Marquette Wire

Naval ROTC receives active shooter training

Photo by Claire Hyman

Photo by Claire Hyman

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Marquette Naval ROTC members woke up at dawn March 21 to attend active shooter training led by Marquette University Police Department in the the Marquette Gymnasium.

Rosie Rains, a senior in the College of Arts & Sciences and operations officer for Naval ROTC, said the active shooter simulation started with Naval ROTC in classrooms, offices and lounge spaces as though it were a normal day. Then, an individual posing as an active shooter entered the building, drew attention to himself and began firing blanks.

“Trainings like these, although unfortunate, are becoming an important part of the modern world,” Rains said.

Navy ROTC regularly participates in active shooter training, where they learn to respond to an active shooter threat in three ways: by running, hiding or fighting, Rains said.

Interim chief Capt. Kranz said the training was scheduled prior to the recent school shooting in Parkland, Florida. However, Ben Vazirani, a senior in the College of Business and a Midshipman for Naval ROTC, said the timing of the training emphasized its importance.

“This had been on the training schedule a couple months out, but based on recent events, it’s definitely more magnified now,” Vazirani said.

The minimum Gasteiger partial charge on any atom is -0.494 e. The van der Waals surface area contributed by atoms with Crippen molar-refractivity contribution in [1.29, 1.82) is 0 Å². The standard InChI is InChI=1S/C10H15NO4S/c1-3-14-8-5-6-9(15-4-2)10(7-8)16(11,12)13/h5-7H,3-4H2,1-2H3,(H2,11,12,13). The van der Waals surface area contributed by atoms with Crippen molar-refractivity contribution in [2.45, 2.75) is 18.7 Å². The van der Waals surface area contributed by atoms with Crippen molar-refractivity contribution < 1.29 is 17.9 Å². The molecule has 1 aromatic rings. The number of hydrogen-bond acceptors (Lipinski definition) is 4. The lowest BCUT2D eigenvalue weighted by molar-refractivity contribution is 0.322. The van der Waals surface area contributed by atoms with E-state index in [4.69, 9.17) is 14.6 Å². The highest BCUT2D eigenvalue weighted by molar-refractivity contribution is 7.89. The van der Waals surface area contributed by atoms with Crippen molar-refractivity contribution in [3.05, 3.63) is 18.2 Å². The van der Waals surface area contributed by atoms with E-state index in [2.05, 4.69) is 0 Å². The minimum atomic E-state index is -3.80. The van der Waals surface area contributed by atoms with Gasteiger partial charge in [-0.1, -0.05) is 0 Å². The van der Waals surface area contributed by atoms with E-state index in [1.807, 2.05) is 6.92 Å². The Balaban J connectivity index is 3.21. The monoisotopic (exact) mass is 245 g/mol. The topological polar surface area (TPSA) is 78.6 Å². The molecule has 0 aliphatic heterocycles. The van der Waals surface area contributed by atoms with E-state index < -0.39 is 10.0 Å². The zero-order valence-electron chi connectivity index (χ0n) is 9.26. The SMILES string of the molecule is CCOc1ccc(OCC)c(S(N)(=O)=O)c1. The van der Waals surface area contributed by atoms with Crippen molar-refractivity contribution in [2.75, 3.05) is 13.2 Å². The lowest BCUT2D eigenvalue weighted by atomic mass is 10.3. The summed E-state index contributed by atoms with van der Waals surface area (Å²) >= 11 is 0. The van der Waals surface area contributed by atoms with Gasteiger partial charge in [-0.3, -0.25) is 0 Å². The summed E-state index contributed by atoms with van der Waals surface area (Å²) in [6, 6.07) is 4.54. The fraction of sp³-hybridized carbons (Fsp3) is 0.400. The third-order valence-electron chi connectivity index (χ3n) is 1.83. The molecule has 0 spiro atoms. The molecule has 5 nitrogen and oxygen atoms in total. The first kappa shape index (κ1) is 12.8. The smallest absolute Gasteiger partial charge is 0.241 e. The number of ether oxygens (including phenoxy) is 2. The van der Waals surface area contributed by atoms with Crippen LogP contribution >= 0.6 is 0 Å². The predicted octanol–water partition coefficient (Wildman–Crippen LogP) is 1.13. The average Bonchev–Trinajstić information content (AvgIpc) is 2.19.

To Vazirani, one of the most significant parts of the training was the debrief that occurred after the active shooter simulation.The group identified how they reacted to the threat of an active shooter and ways they could improve their responses.

Recording a description of the shooter and remembering their individual activities were actions that the group identified as important in a real-life scenario.

“I think on a college campus with just the density of people … and being in the middle of Milwaukee, it’s a beneficial training,” Vazirani said.

Rains said the training allowed her to realize the importance of being prepared and aware of one’s surroundings.

“Finding exits and weapons of opportunity, as well as hiding spaces, should not be something we have to do for the first time in a crisis,” Rains said.

Kranz said active shooter training similar to the one Naval ROTC participated in would be difficult to organize for non-ROTC groups. Since the training includes a gunshot simulator and an individual who acts as an active shooter, it necessitates a building be secured and closed to the public. It’s not possible to secure another busy campus building in the middle of the day, Kranz said.

Vazirani said a similar training with Naval ROTC and MUPD occurred two years ago, and that this most recent training was meant to act as a refresher for new and returning Naval ROTC members. He also said Naval ROTC will participate in similar training in the future.

“We’re fortunate to have this training brought to us, and I’d recommend that it be used elsewhere,” he said.

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